The great impostor

How three of the most successful religious systems in the world proclaim “another Jesus, a different Spirit, a different gospel” (2 Cor. 11:4).

He was known as “The Great Impostor” and inspired a 1961 film by the same name.

Ferdinand Waldo Demara impersonated everyone from physicians to monks and thus achieved notoriety. He began his nefarious career during World War II by borrowing his Army buddy’s name, going AWOL and faking his suicide. A string of pseudo careers followed. He was, among other things, a sheriff’s deputy, a doctor of applied psychology, a lawyer and a child-care expert.

He was best known for masquerading as a surgeon aboard a Canadian Navy destroyer during the Korean War, successfully completing a string of operations. His final gig: serving as a Baptist minister.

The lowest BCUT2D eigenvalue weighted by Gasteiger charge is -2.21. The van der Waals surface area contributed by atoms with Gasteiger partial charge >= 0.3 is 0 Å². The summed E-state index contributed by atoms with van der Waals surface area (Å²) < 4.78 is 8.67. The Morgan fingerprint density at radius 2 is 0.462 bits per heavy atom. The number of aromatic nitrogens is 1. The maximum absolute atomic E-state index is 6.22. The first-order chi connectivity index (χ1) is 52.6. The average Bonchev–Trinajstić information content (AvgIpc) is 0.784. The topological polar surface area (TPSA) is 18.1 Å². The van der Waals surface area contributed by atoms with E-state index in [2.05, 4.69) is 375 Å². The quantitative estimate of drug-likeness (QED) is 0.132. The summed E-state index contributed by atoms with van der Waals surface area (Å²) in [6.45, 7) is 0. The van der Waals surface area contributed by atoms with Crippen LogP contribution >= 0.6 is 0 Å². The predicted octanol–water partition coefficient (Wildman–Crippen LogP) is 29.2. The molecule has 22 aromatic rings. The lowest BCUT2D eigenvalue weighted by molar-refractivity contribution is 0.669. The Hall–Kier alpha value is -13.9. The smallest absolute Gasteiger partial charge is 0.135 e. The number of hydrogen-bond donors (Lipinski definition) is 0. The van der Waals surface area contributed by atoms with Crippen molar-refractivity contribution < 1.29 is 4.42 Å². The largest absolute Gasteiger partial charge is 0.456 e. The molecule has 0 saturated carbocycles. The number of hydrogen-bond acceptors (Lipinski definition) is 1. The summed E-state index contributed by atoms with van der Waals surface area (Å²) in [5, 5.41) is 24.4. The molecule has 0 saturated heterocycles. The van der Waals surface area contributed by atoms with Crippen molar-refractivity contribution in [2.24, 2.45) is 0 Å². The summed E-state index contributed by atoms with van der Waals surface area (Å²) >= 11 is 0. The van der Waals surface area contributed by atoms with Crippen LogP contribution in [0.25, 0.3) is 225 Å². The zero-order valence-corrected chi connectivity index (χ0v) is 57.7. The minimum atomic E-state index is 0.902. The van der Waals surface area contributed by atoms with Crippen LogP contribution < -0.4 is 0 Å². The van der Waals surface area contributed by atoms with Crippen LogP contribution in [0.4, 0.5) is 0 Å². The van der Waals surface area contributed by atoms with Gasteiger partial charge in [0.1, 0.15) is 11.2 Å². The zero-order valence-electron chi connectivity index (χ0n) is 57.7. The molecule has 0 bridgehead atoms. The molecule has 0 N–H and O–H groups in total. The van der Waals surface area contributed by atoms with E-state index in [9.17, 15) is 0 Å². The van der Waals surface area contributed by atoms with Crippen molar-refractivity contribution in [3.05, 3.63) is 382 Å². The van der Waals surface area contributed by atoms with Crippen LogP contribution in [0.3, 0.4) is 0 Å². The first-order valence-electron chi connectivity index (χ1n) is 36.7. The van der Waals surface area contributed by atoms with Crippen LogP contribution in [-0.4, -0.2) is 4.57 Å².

Demara’s life is a fascinating but sad story of one man’s quest for respectability. His success as an impostor also exposes the soft underbelly of a society whose people are easily duped by one who talks smoothly and claims to serve the greater good.

For Christians, Demara’s story is a warning to be on guard against those who disguise themselves as “servants of righteousness” (2 Cor. 11:15). But how can we know a religious impostor when we see one? The apostle Paul gives us three clear markers in 2 Cor. 11:4. False teachers proclaim “another Jesus … a different spirit … a different gospel.”

To illustrate, let’s look briefly at three of the largest and most successful religious systems in the world today: Islam, Mormonism, and the Watchtower (Jehovah’s Witnesses) – all of which are growing worldwide and teach unbiblical doctrines concerning Jesus, the Holy Spirit and the gospel.

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